Despite the US-China trade war and fears over intellectual property rights, the majority of British engineering firms working in China have reported they will be increasing investment in their operations in the East.
A survey conducted by the British Chamber of Commerce in China has found that British civil engineering firms with contracts in China are optimistic about the future of business in the region despite identifying significant challenges.
The three biggest challenges respondents reported were difficulty competing with state-sponsored competition, the ability to protect intellectual property rights and restrictions on licensing and certification.
Despite these challenges, 57.1% of civil engineering firms are optimistic about the outlook of their sector over the next two years. Consequently, 71.4% of those surveyed will be increasing investment in their China operations over the next year, above average for other sectors.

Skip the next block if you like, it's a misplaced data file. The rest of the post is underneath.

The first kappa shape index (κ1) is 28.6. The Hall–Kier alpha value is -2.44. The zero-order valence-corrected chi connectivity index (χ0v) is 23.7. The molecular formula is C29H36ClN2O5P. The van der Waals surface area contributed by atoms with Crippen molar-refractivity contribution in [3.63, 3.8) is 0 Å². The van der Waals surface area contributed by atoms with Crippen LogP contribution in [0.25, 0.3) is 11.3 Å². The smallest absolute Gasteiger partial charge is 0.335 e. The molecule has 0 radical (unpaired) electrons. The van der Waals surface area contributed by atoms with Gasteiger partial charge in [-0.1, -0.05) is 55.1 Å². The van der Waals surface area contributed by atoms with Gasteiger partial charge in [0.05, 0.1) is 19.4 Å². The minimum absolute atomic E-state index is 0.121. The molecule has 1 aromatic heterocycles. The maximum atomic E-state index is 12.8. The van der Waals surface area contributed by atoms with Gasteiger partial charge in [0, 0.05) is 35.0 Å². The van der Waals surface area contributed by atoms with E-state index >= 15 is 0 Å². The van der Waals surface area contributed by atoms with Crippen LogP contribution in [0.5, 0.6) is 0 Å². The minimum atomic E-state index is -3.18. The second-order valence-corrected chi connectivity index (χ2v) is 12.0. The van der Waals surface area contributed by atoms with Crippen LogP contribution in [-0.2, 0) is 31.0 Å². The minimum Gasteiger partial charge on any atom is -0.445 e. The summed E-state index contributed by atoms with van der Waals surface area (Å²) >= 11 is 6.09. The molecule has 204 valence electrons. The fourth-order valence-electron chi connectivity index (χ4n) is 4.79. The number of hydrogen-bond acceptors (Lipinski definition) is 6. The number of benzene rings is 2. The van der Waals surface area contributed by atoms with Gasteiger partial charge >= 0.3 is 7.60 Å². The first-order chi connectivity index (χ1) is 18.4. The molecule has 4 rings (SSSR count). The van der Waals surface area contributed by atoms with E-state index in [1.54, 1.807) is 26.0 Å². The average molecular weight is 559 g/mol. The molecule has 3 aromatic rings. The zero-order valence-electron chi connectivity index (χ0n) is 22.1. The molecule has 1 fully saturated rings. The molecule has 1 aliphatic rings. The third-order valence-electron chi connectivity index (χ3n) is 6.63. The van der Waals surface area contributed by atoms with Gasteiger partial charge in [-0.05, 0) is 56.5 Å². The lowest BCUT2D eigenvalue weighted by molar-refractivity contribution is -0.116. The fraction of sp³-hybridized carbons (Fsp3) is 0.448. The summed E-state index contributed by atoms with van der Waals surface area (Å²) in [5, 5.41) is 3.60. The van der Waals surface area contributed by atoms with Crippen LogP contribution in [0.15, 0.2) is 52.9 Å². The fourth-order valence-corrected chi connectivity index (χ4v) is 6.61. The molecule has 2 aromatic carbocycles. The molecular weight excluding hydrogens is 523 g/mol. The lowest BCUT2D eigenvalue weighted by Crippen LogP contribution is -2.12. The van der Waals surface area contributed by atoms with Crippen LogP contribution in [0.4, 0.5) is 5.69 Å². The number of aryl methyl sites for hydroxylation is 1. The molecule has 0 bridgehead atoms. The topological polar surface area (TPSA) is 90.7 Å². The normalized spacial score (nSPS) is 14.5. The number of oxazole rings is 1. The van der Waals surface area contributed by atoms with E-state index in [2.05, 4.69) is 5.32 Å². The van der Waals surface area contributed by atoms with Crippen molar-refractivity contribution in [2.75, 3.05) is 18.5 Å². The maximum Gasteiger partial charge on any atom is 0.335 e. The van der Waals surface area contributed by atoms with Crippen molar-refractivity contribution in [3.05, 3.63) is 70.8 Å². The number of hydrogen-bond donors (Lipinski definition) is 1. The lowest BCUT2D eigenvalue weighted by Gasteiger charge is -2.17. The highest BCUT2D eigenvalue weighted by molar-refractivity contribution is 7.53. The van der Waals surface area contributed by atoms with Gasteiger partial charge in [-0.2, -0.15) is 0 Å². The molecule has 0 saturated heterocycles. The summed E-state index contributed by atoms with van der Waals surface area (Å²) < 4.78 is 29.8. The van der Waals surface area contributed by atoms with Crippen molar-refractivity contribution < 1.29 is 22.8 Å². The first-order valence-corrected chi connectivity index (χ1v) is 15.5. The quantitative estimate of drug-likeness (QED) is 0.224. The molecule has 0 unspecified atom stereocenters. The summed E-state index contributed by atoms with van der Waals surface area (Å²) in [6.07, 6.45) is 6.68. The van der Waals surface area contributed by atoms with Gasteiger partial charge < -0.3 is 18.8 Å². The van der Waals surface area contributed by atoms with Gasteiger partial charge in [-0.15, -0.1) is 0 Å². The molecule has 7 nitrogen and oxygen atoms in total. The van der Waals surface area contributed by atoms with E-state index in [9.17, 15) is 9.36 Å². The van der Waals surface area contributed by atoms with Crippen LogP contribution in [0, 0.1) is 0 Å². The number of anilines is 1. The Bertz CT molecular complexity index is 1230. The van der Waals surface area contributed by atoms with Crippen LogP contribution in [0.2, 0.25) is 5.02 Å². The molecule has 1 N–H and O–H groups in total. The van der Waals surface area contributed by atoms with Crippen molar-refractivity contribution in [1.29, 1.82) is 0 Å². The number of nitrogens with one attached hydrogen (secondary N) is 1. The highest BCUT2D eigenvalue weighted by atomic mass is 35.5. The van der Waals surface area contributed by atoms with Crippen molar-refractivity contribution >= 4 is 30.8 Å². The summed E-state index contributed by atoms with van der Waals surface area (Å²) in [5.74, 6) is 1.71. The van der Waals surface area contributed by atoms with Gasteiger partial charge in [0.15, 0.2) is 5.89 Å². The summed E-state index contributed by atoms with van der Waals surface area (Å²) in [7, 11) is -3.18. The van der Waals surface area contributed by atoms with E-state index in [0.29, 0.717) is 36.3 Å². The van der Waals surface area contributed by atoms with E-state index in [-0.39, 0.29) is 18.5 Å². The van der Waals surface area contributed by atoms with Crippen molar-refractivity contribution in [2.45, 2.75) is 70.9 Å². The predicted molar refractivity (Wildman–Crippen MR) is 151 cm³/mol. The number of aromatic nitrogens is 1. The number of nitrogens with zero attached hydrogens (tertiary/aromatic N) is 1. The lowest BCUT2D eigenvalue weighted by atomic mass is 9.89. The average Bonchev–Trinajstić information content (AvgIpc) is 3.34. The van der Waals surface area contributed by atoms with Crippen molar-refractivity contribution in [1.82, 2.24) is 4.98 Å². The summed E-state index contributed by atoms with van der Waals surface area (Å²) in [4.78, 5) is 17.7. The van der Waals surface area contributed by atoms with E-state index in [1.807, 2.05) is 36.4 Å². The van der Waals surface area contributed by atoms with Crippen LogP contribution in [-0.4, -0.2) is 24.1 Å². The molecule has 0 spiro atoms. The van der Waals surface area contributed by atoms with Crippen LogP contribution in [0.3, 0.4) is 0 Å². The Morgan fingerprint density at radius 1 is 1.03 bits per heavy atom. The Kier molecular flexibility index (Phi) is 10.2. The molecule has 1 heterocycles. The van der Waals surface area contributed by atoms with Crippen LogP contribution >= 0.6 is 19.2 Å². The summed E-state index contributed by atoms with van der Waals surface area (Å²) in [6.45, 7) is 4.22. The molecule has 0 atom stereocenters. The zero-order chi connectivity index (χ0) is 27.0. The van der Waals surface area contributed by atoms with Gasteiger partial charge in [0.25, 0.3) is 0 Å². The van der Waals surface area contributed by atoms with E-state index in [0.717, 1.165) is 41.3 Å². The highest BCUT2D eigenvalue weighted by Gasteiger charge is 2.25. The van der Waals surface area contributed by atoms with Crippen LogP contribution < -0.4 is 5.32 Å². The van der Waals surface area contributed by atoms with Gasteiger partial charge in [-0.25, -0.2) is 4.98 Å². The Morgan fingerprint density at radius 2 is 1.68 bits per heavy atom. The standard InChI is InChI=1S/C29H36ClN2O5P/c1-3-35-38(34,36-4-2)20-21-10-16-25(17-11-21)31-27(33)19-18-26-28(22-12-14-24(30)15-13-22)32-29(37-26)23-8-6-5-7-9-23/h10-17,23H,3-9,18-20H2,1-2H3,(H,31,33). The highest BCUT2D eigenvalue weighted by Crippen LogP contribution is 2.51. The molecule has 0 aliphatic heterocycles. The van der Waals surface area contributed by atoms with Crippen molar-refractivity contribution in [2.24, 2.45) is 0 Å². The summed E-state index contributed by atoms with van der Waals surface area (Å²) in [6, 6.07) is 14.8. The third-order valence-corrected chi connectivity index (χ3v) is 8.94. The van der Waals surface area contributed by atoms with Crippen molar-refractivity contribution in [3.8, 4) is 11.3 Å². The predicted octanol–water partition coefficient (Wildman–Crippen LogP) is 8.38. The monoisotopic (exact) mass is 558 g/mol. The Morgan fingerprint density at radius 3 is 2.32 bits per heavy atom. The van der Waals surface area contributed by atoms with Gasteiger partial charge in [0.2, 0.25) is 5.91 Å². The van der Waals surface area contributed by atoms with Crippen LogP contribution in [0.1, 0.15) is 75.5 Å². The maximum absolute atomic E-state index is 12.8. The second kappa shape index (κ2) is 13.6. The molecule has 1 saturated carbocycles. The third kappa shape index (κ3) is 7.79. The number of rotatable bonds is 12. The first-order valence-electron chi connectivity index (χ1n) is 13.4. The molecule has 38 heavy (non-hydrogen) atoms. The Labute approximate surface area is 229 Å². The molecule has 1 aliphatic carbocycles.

British Chamber chair Nicholas Holt said that the data revealed concerns around the business climate in China.
“Our survey reveals British companies have concerns around the business climate in China. Of these, challenges around cybersecurity, intellectual property rights protection and barriers to obtaining licences were the top three issues,” he said.
“We urge policy makers to address these to ensure fair and reciprocal treatment for British companies in market. “A significant proportion of respondents remain optimistic around the future of doing business in China. We hope that necessary measures are taken to ensure that all that glitters really is gold in this new era of UK-China relations.”
The survey captured the views of 212 British businesses operating on the ground in China, representing over £3bn of revenue in their China operations.
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